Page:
Seated, silent meditation can be a wonderful tool to gain mindfulness and stillness. But I am a big fan of integrating mindfulness and self-awareness into micro-moments during one’s day.

If after you meditate the remaining 23 hours plus of your day is spent in impulsive, thought-less reactivity to a machine, that seems as if it may undo what value the seated meditation brought to you. Contemplatives know that ideally we bring self-awareness and calm to our entire lives.

One of the tests of emotional maturity and emotional intelligence is the ability to be alone. Alone with our selves and our thoughts. That means alone without the interference of a gadget to distract us from that aloneness.

Put down the device. Connect with others, connect with your creativity, connect with yourself, connect with your self.

Finding Power in Our Brokenness: What a Hindu Goddess Can Teach Us About Self-Acceptance

Hindu goddess Akhilandeshvari rides her crocodile.

Hindu goddess Akhilandeshvari rides her crocodile.

A Hindu goddess named Akhilandeshvari offers great insight into the path of complete self-acceptance — a path that I have taken that led to transformation into a Pack Leader personality. Her name translates to “The Never-Not-Broken Goddess” — a double negative that is unsettling to grammarians and confusing to ponder. But rather than being a goddess of weakness and brokenness, her message is about the the power of imperfection, confusion and uncertainty.

Rather unexpectedly, she is happy in her brokenness. She shows us the opportunity of being broken into pieces by both disaster and great fortune. Rather than rushing to attempt to heal, she purposefully keeps herself broken wide open, creating and fragmenting and recreating herself endlessly.

Pronounced ah-ka-LAN-desh-va-ree, the deity’s name has several translations. Wikipedia (1) explains it as Supreme Goddess (“Eswari”) who rules (“Aand”) the Universe (“Akilam”). Another website (2)  states “akhila” means bridging of a gap or an unsolvable problem, or completeness.

She is often compared to a spinning, multi-faceted prism, which fractures light yet creates beauty: “She dances and spins and breaks herself into shards of light, tossing out new possibilities for herself like flower petals from a cherry tree.” (3)  She rejoices in the unknowing, the fragility, the confusion and changes her identify willingly.

I have decided she should be the goddess symbol for those of us who work in mental health care: a symbol of trauma, grief, suffering and also positive change. She feels these states and lives them, as all good therapists should do, resonating with their client’s felt experience. She is the role model for personal transformation, but does not force others to engage in change. A website describes this aspect of the goddess well: ”She uses trauma and pain as tools — joyfully, purposefully — to attain her own liberation. And she teaches us that we can do the same.” “We meet her in our grief, in the aftermath of trauma and catastrophe — and our interactions are so personal we rarely speak of them,” says one spirituality website.

When I learned of Akhilandeshvari her message had a special resonance for me. I, too, have used my trauma and pain to grow, change and reinvent myself, changing careers to become a psychologist later in life after my second divorce. Before that I reinvented myself many, many times, with careers as a journalist, freelance writer, golf instructor, screenwriter and others. Throughout these life “zig-zags” I was often harsh and judgmental toward myself:  “Why can’t you figure out what you want to be or do? Why do you move so much? Change jobs so much? Try so many new careers? Why can’t you sustain a relationship?” Now I realize perhaps I was embodying akhilandeshvari. Akhilandeshvari is about freedom from routine, from old habits and wounds. The gift of destruction is new potential for growth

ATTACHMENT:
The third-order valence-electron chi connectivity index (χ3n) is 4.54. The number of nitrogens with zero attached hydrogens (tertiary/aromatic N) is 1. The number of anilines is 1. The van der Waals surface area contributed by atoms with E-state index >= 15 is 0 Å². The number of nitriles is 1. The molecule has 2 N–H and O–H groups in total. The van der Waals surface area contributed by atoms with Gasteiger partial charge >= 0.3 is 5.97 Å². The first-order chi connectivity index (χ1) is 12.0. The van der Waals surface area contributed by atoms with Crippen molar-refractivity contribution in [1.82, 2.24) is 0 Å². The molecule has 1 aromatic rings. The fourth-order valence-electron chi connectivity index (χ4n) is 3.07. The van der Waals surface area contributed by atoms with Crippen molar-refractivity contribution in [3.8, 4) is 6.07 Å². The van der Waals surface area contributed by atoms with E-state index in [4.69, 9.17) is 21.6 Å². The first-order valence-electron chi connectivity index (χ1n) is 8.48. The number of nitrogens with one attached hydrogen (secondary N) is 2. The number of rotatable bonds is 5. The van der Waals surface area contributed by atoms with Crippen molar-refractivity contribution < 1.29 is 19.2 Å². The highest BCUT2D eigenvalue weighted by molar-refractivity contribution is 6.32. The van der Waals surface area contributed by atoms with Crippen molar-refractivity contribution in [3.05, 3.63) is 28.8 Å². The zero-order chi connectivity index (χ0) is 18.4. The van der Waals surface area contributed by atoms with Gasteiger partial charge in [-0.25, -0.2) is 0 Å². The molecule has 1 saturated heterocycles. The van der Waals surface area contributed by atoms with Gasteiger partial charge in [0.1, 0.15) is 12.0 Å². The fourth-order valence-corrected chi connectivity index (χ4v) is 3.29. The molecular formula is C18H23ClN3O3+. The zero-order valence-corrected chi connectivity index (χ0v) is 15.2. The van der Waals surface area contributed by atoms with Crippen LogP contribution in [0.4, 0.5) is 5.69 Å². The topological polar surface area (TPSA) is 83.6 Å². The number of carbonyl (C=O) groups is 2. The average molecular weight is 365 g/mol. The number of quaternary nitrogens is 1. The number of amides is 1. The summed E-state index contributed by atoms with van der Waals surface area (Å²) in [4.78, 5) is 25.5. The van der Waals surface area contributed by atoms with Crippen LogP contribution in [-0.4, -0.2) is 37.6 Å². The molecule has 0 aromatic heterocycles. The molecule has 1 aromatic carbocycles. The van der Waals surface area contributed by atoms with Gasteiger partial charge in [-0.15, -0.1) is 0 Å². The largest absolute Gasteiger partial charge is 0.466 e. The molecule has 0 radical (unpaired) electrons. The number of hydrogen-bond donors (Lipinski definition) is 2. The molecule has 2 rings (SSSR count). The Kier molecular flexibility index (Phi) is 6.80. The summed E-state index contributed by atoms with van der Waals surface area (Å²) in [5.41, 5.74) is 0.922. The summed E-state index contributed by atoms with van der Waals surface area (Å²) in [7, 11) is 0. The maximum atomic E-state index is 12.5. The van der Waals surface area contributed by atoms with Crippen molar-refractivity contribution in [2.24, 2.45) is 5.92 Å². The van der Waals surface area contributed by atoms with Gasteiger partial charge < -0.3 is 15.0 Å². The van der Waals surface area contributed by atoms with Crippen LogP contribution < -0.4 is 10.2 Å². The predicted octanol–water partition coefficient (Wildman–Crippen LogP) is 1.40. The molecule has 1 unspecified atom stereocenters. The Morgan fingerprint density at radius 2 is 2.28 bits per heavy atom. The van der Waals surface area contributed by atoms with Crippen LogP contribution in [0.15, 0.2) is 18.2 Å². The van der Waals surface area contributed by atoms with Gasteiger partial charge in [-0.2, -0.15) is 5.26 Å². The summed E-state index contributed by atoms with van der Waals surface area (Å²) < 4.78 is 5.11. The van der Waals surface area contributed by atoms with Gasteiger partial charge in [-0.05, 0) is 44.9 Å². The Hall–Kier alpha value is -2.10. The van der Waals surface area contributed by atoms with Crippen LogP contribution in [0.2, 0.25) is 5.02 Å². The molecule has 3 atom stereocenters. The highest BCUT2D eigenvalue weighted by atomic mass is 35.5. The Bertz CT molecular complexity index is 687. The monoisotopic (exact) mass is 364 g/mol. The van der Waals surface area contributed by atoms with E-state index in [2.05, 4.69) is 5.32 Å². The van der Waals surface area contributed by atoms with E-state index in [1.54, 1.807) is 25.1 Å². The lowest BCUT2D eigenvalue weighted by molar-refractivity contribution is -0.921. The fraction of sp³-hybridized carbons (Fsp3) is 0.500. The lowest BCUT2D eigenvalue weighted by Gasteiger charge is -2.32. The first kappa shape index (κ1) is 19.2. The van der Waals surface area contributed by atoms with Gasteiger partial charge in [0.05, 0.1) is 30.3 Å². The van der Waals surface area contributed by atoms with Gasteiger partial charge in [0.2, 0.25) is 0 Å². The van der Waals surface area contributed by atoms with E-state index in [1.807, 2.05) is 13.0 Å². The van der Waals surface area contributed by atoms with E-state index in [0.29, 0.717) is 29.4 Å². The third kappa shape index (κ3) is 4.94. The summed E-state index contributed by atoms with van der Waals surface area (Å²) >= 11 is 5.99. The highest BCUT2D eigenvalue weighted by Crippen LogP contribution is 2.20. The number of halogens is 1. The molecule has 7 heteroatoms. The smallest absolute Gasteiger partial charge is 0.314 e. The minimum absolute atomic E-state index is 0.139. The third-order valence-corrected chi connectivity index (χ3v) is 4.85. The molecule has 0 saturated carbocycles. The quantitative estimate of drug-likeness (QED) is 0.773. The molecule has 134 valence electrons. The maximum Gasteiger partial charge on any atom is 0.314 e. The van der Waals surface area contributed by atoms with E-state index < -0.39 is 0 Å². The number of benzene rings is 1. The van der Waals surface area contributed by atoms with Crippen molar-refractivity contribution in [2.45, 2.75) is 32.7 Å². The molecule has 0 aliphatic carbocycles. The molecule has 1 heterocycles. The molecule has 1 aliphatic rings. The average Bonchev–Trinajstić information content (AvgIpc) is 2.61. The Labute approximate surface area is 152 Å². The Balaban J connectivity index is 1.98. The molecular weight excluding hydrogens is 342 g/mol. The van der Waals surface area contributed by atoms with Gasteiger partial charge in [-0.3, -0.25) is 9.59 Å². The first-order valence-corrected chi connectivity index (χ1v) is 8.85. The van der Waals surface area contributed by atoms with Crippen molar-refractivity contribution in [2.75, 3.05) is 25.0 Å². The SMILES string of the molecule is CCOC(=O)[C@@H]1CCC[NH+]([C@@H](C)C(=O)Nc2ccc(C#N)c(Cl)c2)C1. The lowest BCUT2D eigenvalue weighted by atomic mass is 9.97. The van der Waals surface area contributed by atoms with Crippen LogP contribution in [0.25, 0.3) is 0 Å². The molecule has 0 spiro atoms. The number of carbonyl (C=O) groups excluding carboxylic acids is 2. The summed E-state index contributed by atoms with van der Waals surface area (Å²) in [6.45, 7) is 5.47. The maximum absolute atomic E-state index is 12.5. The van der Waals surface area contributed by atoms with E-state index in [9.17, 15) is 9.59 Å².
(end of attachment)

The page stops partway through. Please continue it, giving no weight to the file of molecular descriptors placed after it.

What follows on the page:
Now in my later life, after significant personal growth and self-acceptance, I am actually very happily never-not-broken.  I am happy for my reinventions, failures, and stumbles, knowing that I may have been breaking and fracturing, but in that confusion was also light. And that light was guiding me to a better place where I now work with patients to embrace their fractured lives and selves and guide them toward self-acceptance and self-compassion. Therapists should not rush in to force quick change and encourage a patient to “move on.” What is most helpful is an embracing of emotion, of full experiencing of the strong thoughts and feelings that many patients avoid.

Many patients have high levels of self-judgment and spend a lot of emotional energy mentally berating themselves, as if trying to fix what they view as broken. This leads to problems we label as “anxiety” or “depression” or “OCD.” I work to help them shift toward seeing themselves as accept themselves as “never-not-broken.”

Akhilandeshvari immediately struck me as significant when I read she is usually depicted as riding a crocodile. Crocodiles represent our reptilian brain where we feel fear. She rides on her fear rather than rejecting it, which in therapy is what we should do — embrace our deepest, frightening emotions. I do quite a bit of education with therapy patients on the power of fear, how we often react with fear to emotional threats, and how to become mindful and both embrace and manage our fear.

She teaches to stay on top of our survival fears, and not be reactive. In learning to be a Pack Leader, I learned to be fearless. I learned to become mindful and to stop automatically reacting with fear to change or rejection or disapproval by others or by myself. I have no fear of the disapproval of others and this has brought me fearlessness in relationships. And this self-compassion and self-acceptance is at the core of how I now help therapy patients reduce anxiety and depression, which are caused by the fear of rejection by others.

In addition, many years ago I had a powerful dream in which my totem animal was revealed to me — an alligator.. For me the alligator symbolized my need to honor my primal nature, trust my primal instincts, and conquer my fears. And this is what it means for Akhilandeshvari. “The very survival-fear that keeps most of us chained to the known and routine is Her flying carpet!” (3)

When I overcame my fears and embraced my primal powers of intuition and emotion I came into my own as an authentic person. I also learned great skills that I now use daily as a psychologist.